It has been over a year since the world was alerted to the novella-coronavirus that we know as COVID-19 in December 2019. Since then, we have adjusted to a lot of new practises by wearing masks, sanitising and even working and learning remotely while so many industries are forced to move at a snail pace. The pandemic has dampened motivation and will among the people and the news of vaccine is seen as a hope to return to the life that we knew.
Malaysia announced that it had agreed to purchase 12.8 million doses of the vaccine in November 2020 and expects to receive the first batch of Pfizer-BioNTech vaccine in February 2021. Health Minister Adham Baba said the country has reached an agreement with AstraZeneca on the procurement of vaccines in mid-December 2020 and said it would be enough to vaccinate 20% of the 32 million Malaysians.
Prime Minister Tan Sri Muhyiddin Yassin said that the government is planning to buy more COVID-19 vaccines to immunise as many as 70% of the population. “As for Malaysia, we have already got 30%. I have instructed Datuk Seri Adham Baba along with Khairy Jamaluddin Abu Bakar (Minister of Science, Technology, and Innovation) to negotiate and increase it from 30-60% or 70%,” he said in a statement.
Malaysia has actively reached out to 10 vaccine companies in phase III clinical trials, while also initiating the first COVID-19 vaccine trial in December 2020 as part of a government-to-government agreement with China. It will be a Phase III trial of a vaccine candidate developed by the Chinese Academy of Medical Sciences Institute of Medical Biology. Malaysia signed an MOU with China in October 2020 to allow priority access to COVID-19 vaccines produced by China.
However, medical analysts cautioned that vaccinations might give people a false sense of security that masks are no longer needed. Unfortunately, this is not the case.
It is reported that the duration of vaccine immunity is unclear, and this is one of the many factors. The Food and Drug Administration (FDA) needs a minimum of two months of safety and efficacy data after completion of the emergency use authorisation vaccination regimen. When vaccination programmes are initiated, the duration of vaccine coverage has yet to be determined and will be tracked down. The good news is that the memory cells of our immune system, which recognises infections and mount an immune response, have persisted in some COVID-19 infected patients for more than six months.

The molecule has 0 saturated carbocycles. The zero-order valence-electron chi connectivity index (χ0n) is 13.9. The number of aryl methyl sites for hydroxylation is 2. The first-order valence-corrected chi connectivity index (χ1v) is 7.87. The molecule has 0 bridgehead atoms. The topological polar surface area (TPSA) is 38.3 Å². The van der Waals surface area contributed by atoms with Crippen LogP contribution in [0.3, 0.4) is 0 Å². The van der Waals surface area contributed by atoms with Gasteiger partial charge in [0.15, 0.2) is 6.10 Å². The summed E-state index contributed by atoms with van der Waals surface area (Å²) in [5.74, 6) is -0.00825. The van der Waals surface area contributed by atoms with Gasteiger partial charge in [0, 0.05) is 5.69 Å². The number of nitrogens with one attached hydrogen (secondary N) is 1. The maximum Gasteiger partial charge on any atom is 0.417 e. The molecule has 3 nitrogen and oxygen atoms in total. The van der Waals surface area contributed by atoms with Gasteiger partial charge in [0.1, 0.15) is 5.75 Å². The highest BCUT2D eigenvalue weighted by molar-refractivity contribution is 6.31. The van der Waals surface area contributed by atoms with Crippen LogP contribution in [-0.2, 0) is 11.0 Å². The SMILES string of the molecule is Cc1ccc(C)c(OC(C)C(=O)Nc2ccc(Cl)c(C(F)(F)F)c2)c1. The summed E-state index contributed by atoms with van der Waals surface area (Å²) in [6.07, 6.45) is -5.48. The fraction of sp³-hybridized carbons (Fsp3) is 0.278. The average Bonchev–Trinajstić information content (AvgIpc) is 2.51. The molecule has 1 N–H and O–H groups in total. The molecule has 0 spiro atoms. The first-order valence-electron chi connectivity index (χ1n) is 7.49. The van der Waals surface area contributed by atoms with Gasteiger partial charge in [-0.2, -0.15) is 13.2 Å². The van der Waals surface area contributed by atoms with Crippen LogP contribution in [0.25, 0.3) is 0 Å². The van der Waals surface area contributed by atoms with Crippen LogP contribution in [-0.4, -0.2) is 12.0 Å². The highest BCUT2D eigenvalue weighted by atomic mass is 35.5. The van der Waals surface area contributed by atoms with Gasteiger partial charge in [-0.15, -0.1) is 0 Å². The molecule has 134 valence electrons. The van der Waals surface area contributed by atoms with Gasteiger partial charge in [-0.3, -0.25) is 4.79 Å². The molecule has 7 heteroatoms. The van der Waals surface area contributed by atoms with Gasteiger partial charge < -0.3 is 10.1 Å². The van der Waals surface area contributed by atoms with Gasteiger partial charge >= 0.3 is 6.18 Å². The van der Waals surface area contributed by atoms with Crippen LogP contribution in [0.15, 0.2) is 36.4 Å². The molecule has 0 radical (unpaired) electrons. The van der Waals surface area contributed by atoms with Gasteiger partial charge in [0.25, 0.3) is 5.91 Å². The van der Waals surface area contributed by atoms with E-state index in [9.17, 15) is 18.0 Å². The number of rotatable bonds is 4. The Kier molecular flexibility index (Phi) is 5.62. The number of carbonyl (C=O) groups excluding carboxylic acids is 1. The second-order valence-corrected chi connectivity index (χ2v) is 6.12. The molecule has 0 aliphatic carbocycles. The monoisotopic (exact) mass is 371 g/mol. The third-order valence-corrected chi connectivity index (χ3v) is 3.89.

Further recognising this virus and the effectiveness of the vaccine, we must continue to adopt public health initiatives aimed at minimising coronavirus exposure, such as wearing a mask, washing hands and maintaining social distancing.
With vaccines made available, new guidelines for tourism and hospitality to maintain safety could be initiated too. In December 2020, Singapore Airlines (SIA) began trials on a new certificate for digital health verification app created by the International Air Transport Association (IATA). The first of its kind among major airlines, the app helps verify the COVID-19 test results and vaccine information from a passenger; it is in a bid to promote the return of air travel affected by the coronavirus pandemic.
At the time of writing this report, more than 150 potential vaccines have been produced and tested worldwide to avoid the COVID-19 pandemic, with 48 in clinical trials, according to WHO. Thus far, Malaysia has reached over 100,000 active infections and recorded over 1,000 daily new positive cases with little decline in numbers as of date. Therefore, it is important to still adhere to all SOPs in place.